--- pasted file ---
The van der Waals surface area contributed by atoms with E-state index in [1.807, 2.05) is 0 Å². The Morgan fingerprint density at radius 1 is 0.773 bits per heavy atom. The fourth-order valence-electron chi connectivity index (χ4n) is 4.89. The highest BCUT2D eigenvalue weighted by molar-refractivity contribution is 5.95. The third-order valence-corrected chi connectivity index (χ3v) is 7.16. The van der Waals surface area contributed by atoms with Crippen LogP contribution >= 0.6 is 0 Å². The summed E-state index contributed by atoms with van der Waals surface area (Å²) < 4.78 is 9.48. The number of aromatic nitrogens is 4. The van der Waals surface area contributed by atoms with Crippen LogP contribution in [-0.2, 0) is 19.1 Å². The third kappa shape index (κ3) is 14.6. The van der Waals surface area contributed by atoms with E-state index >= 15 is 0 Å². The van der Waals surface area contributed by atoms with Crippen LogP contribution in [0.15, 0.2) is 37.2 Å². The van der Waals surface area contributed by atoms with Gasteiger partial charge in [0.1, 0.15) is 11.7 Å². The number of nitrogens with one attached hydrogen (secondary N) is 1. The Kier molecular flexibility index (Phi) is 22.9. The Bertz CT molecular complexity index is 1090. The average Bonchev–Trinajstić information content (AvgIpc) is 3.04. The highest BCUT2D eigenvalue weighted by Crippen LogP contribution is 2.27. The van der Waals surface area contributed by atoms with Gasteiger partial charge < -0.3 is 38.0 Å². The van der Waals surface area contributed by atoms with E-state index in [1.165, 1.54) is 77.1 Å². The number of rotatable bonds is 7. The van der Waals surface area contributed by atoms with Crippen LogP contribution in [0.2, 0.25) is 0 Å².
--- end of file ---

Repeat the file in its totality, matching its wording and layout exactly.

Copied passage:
The van der Waals surface area contributed by atoms with E-state index in [1.807, 2.05) is 0 Å². The Morgan fingerprint density at radius 1 is 0.773 bits per heavy atom. The fourth-order valence-electron chi connectivity index (χ4n) is 4.89. The highest BCUT2D eigenvalue weighted by molar-refractivity contribution is 5.95. The third-order valence-corrected chi connectivity index (χ3v) is 7.16. The van der Waals surface area contributed by atoms with Crippen LogP contribution >= 0.6 is 0 Å². The summed E-state index contributed by atoms with van der Waals surface area (Å²) < 4.78 is 9.48. The number of aromatic nitrogens is 4. The van der Waals surface area contributed by atoms with Crippen LogP contribution in [-0.2, 0) is 19.1 Å². The third kappa shape index (κ3) is 14.6. The van der Waals surface area contributed by atoms with E-state index >= 15 is 0 Å². The van der Waals surface area contributed by atoms with Crippen LogP contribution in [0.15, 0.2) is 37.2 Å². The van der Waals surface area contributed by atoms with Gasteiger partial charge in [0.1, 0.15) is 11.7 Å². The number of nitrogens with one attached hydrogen (secondary N) is 1. The Kier molecular flexibility index (Phi) is 22.9. The Bertz CT molecular complexity index is 1090. The average Bonchev–Trinajstić information content (AvgIpc) is 3.04. The highest BCUT2D eigenvalue weighted by Crippen LogP contribution is 2.27. The van der Waals surface area contributed by atoms with Gasteiger partial charge < -0.3 is 38.0 Å². The van der Waals surface area contributed by atoms with E-state index in [1.165, 1.54) is 77.1 Å². The number of rotatable bonds is 7. The van der Waals surface area contributed by atoms with Crippen LogP contribution in [0.2, 0.25) is 0 Å².